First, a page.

Arthur Miller's first play to have London world premiere
By Michael Roddy
LONDON (Reuters) - It is hard to believe that a decade after his death, and a hundred years after his birth, the first play Arthur Miller wrote could be having its world premiere, but that is what will happen in London next week.
"No Villain", which Miller wrote at 20 as a literature major at the University of Michigan, and which won a $250 prize that helped fund his studies, will be performed at the 60-seat Old Red Lion Theatre from Tuesday into early January.
Sean Turner, a 29-year-old director, unearthed the play in an Arthur Miller archive, "courted" the foundation that owns the rights to allow him to put it on, and says that while it may not be the equal of "Death of a Salesman" or "The Crucible" it is a worthy part of the Miller canon.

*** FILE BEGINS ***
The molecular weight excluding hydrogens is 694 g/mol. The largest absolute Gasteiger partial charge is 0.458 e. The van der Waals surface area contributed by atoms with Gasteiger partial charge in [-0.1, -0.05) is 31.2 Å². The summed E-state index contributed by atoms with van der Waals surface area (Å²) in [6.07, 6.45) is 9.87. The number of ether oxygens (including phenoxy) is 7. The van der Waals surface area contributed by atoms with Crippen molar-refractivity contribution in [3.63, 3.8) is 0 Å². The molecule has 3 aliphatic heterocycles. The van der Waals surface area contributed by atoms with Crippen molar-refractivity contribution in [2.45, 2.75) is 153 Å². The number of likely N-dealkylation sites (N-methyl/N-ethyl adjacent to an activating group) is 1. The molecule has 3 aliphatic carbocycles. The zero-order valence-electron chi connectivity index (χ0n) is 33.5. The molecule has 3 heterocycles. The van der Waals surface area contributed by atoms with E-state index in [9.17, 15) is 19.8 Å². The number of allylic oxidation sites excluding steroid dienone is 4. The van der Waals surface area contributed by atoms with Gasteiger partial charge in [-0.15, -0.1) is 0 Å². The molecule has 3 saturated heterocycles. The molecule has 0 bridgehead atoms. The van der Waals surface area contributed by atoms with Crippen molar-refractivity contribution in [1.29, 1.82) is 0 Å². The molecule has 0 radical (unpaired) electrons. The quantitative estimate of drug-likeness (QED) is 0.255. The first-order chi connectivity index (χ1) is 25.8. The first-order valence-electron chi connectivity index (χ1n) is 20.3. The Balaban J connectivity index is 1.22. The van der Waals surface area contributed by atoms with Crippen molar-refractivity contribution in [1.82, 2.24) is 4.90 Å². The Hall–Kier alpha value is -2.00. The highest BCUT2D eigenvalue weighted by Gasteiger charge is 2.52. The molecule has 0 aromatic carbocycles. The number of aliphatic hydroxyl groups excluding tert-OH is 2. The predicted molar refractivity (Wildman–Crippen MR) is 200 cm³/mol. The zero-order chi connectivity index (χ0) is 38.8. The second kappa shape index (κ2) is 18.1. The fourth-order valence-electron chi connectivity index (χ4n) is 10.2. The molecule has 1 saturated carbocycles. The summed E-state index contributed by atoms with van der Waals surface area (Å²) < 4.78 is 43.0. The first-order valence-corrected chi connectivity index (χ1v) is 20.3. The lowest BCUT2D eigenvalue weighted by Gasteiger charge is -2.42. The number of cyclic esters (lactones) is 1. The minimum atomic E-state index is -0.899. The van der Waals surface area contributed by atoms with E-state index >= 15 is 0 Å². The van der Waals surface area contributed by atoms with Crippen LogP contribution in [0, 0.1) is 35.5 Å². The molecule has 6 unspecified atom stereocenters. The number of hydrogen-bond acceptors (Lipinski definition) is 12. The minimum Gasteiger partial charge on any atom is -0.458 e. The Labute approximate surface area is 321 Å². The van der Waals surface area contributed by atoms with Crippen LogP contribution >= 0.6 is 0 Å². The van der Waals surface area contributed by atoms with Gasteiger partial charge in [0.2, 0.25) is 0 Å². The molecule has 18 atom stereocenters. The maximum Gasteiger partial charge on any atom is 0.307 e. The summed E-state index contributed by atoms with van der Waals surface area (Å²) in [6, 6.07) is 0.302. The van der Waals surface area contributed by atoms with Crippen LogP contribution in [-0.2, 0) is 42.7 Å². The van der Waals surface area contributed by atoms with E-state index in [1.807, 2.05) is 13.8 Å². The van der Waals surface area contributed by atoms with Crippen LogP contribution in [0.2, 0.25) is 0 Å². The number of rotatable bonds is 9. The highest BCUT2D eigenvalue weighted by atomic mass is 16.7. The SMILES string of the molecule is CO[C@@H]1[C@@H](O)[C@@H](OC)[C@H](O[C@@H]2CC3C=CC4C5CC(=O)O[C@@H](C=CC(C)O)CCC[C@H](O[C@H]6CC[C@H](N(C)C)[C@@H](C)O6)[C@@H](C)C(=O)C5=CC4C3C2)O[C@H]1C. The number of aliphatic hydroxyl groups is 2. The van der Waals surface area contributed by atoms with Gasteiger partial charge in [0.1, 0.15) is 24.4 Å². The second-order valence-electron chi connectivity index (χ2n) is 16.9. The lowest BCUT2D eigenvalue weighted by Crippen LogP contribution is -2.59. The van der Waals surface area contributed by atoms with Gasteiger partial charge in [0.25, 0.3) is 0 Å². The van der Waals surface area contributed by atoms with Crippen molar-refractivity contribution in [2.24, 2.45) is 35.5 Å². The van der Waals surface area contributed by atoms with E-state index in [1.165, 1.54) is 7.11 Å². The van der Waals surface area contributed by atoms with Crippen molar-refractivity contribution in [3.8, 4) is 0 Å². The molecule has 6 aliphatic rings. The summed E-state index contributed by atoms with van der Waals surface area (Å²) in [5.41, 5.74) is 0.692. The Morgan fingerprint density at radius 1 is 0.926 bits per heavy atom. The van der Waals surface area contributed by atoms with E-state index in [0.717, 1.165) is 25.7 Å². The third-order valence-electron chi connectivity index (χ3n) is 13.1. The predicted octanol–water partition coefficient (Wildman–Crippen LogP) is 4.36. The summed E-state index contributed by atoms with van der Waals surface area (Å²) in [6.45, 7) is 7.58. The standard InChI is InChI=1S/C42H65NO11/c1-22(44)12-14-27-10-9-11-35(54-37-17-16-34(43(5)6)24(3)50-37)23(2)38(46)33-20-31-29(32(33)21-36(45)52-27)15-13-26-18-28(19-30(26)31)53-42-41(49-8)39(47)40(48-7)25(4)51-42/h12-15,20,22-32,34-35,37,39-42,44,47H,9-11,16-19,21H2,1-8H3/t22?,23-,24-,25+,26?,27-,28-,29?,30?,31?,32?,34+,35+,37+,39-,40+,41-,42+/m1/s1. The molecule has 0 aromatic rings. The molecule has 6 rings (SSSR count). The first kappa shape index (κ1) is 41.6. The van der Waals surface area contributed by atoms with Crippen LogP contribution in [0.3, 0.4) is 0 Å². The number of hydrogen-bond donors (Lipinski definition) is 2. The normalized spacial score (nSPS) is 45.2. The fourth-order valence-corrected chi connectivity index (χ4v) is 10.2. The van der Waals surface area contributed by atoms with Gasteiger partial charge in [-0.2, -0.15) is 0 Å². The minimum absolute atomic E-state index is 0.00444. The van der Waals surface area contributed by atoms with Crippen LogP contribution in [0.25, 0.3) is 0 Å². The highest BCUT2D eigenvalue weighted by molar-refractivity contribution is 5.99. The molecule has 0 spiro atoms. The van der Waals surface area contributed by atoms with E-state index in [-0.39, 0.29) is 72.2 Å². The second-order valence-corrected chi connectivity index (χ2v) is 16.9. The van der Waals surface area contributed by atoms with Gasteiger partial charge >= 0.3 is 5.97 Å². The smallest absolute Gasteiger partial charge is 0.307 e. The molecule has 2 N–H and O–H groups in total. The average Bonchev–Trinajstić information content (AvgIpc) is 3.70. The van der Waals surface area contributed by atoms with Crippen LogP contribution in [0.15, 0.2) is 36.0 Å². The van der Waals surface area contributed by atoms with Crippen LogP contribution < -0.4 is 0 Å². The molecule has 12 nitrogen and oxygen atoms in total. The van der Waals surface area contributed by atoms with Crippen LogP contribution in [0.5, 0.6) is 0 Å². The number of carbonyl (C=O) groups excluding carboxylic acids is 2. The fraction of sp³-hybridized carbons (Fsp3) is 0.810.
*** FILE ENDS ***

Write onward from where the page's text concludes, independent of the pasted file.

"I can see why there is a temptation to say it was probably 'lost' for a reason, so let's leave it there," he told Reuters at the theater in a pub in Islington.
"But I don't think it was ever lost for a reason, I think he just didn't have the means with which to produce it. There doesn't seem to be any evidence to suggest that he thought it was substandard in any way," Turner said.
Turner went on a treasure hunt for the play after seeing a reference to it in a biography of Miller, who was one of Marilyn Monroe's three husbands.
He said the Arthur Miller Foundation, which had heard of the play but not seen it, gave him permission to ask the University of Michigan to search its archives.
"Six weeks later they came back with a microfilm copy of it - a scanned version of his original transcript is there, complete with handwritten penciled notes," Turner said. Continued...